Name: Allagash Brewing

Location: Portland, Maine

Type: Production brewery

Available in DC Market: Yes

What you need to know: Allagash makes Belgian-style and Belgian-inspired beers that compete with that country’s best. They were very busy last year, building a coolship, making beer in it, and then tearing it down. They aged a beer on cherries in a decommissioned hot liquor tank just for good measure. Andrew Nations wrote this about Allagash last year in his SAVOR preview: “There isn’t a whole lot to say about this east coast Belgian-focused brewery that hasn’t been said before. Their Belgian inspired beers have been a staple at better beer bars in our area for a long time now, and that is certainly for good reason. Allagash consistently brews traditional Belgian ales while creating creative one-offs that challenge those same traditional styles. For many, Allagash White [see below] served as a gateway beer that opened the door to the world of craft beer. Allagash is one of the breweries that the West Coast crowd talks about and is certainly jealous of. Even though their deep portfolio is available in our market year-round, having them at SAVOR is still a treat.”


Beer #1: Allagash White (Belgian-style white ale, or witbier / 5% ABV)

Beer Advocate: 92 (1122 ratings)
Rate Beer: 94 overall, 99 style (1231 ratings)

Notes: You have probably had this beer before. It is one of the reasons you got into craft beer in the first place. It is an excellent Belgian-style witbier with notes of orange, lemon, and coriander (two of those three are ingredients in the beer) that has become a classic, having taken gold at the World Beer Cup in the witbier category in 1998 and 2010. You probably have a friend who drinks Shock Top or Blue Moon. Give them this instead, and give birth, not literally, to a craft beer drinker.

Beer #2: Interlude (saison/wild ale / 9.5% ABV)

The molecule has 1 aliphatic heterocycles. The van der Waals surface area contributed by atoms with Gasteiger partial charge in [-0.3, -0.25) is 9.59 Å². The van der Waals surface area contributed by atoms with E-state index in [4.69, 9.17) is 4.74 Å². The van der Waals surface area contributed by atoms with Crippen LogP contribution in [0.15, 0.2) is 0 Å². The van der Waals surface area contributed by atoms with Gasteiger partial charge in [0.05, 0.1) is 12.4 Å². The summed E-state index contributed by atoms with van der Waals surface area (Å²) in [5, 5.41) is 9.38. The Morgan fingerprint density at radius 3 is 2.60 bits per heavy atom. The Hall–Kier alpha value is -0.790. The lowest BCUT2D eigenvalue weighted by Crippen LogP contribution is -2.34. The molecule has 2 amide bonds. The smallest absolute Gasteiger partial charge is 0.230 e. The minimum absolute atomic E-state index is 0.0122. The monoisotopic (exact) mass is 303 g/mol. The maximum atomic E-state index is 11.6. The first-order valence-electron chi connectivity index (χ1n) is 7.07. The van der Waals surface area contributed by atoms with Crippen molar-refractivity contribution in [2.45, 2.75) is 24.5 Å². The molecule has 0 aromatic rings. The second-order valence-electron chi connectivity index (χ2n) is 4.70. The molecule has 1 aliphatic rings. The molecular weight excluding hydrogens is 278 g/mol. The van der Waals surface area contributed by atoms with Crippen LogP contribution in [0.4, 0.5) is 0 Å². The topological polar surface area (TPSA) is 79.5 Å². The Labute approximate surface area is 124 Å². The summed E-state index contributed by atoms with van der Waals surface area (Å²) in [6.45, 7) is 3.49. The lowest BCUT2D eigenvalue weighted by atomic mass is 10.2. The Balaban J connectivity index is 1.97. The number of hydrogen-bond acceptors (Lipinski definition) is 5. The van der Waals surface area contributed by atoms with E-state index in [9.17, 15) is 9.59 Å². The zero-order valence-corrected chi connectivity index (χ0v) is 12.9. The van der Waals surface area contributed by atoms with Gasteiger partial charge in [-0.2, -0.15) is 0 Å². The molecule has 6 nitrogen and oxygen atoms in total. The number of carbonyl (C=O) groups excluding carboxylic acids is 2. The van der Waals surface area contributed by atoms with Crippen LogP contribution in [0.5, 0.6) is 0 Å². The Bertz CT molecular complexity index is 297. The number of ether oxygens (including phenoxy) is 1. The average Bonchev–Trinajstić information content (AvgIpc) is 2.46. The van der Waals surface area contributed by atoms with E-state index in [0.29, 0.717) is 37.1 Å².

Beer Advocate: 94 (366 ratings)
Rate Beer: 99 overall, 99 style (569 ratings)

Notes: Interlude starts out with a farmhouse yeast fermentation but then goes through a secondary fermentation with a house strain of Brettanomyces. A portion of the beer is then aged in French Merlot and Syrah wine barrels and blended back in. It is dry and vinous, with hints of stone fruits and bread. You are interested in this beer. You had no idea beer could be this complex. But please be careful because of its high ABV.

The DC market sees a lot of Allagash, and chances are good that you can find both these beers at a store or bar near you. Still, the DCBeer staff would like you go to the Allagash table and demand that Rob Todd make more of the 2009 Fluxus and re-institute the coolship series. While you’re there, have these beers, if only to be polite, and please thank Rob for continuing to favor DC with Allagash’s excellent beers. On a personal note, the first brewery I ever visited was Allagash, having gone to school in Maine, and Allagash White was instrumental in my craft beer awakening. It remains delicious.

This profile is a part of the DCBEER.COM SAVOR Brewery Profile series. For more information, follow the link to see profiles of all 2012 SAVOR participants.

Beer Review Disclaimer: The beer reviews found on Beer Advocate and Rate Beer do not represent the opinions of this site. We provide these in the hope that they will serve as a resource showing what some craft beer fans have thought of the beers. These reviews can be a helpful guideline, but are not the be-all end-all about a beer’s strengths or weaknesses.